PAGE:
Long live language
Published: Friday, November 20, 2009
Updated: Monday, May 23, 2011 16:05
Literature and language have lost significance in much of the world today. Most students pursue the sciences over the works of Shakespeare. Most people would prefer to watch "The Office" than to write short stories. Time spent on Facebook is significantly greater than time spent reading the combined works of Dickens, Orwell, Vonnegut and practically any other author. The importance of English has declined, and unfortunately literature's irrelevance is all too obvious. The MLA format won't be the key to becoming environmentally sustainable, and it isn't likely that a lovely sonnet will end nuclear proliferation. Even our educational system has emphasized the need to concentrate more thoroughly on math and science, which are the tools for progress in society. It would appear that literature and English are becoming useless.English Literature ranks high on most "worthless college majors" lists. It's true - walk into any Starbucks and it is often English Lit majors who are preparing your pumpkin muffins or blending your frappuccinos. It seems that anyone who can effectively utilize SparkNotes can mimic any English major's four years of literary study. And aside from classroom discussions and debates among egg heads, your opinion on whether Huckleberry Finn is racist is not going to affect your career.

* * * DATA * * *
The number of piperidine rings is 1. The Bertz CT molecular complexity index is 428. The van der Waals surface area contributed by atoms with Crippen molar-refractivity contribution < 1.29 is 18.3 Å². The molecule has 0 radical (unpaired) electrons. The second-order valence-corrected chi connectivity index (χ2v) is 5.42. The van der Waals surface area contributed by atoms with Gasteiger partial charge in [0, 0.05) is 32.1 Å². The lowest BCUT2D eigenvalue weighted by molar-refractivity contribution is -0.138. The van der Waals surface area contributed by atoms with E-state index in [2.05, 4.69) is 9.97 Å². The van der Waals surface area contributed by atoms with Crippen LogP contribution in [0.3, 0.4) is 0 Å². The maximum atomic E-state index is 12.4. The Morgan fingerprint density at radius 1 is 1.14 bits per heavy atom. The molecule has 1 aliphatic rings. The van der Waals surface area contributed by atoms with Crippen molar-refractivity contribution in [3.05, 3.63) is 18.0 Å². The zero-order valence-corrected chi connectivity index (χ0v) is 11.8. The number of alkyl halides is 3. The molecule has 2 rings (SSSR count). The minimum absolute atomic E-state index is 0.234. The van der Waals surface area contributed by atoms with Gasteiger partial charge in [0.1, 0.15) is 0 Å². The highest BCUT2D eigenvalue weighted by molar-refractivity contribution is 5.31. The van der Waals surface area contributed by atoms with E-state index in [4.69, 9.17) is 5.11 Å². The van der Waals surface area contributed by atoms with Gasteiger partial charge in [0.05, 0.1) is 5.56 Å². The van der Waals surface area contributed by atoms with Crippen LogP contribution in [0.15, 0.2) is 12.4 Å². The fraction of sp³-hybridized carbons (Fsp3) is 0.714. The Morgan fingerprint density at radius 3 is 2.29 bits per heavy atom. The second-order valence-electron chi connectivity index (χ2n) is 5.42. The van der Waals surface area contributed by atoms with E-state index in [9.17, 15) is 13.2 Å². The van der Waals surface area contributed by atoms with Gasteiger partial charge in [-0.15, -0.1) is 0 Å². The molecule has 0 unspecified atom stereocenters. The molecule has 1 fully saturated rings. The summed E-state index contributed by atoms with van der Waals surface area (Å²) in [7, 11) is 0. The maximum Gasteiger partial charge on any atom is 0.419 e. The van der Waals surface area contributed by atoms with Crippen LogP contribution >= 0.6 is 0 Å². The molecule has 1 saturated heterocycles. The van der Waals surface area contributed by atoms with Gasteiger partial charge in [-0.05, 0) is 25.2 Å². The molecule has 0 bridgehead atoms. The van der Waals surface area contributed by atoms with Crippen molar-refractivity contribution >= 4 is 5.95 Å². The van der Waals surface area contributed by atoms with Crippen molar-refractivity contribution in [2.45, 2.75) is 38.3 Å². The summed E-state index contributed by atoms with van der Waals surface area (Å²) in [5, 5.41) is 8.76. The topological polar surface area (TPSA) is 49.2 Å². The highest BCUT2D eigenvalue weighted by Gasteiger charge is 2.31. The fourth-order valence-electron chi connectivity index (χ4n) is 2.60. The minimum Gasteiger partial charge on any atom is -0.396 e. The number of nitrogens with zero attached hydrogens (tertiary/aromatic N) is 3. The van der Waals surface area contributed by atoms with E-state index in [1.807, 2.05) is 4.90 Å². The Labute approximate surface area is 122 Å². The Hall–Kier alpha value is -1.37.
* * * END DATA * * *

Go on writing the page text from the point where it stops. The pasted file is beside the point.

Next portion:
Culture is shifting from classical education toward a more progressive and precise world of scientific discovery as well as a dependence on entertainment. Of course, there will always be literature, and I highly doubt that the average student will be able to avoid studying at least a few classic novels. But still, this shift shows several eerie connections to the utopian society found in Aldous Huxley's "Brave New World." The first section of the novel documents the World State, which is the globalization and conformity of all world cultures. Citizens are required to take a hallucinogen and to attend countless activities for entertainment and pleasure, and classic literature is banned from society. It has been kept by only the highest officials, because they fear the independent and beautiful thought that literature promotes. Citizens of the World State are literarily ignorant and have no individuality or independent intelligence.
I doubt we will ever reach this sort of extreme departure from English. And with current authors such as Chuck Palahniuk, Khaled Hosseini, or even J.K. Rowling, it seems that literature is safe from becoming entirely irrelevant. But Huxley does show the cultural importance of language. Literature is one of the most powerful art forms in the history of mankind. It presents new ideas in an aesthetic that is more interactive than television. It stimulates the imagination and strengthens intelligence.
So as culture shifts closer toward the study of applicable sciences and away from classical education, let's not forget the importance of English. The creativity and beauty of English and literature are what define our culture, our beliefs and our separation from the mindless malleable robots that we read about in Brave New World.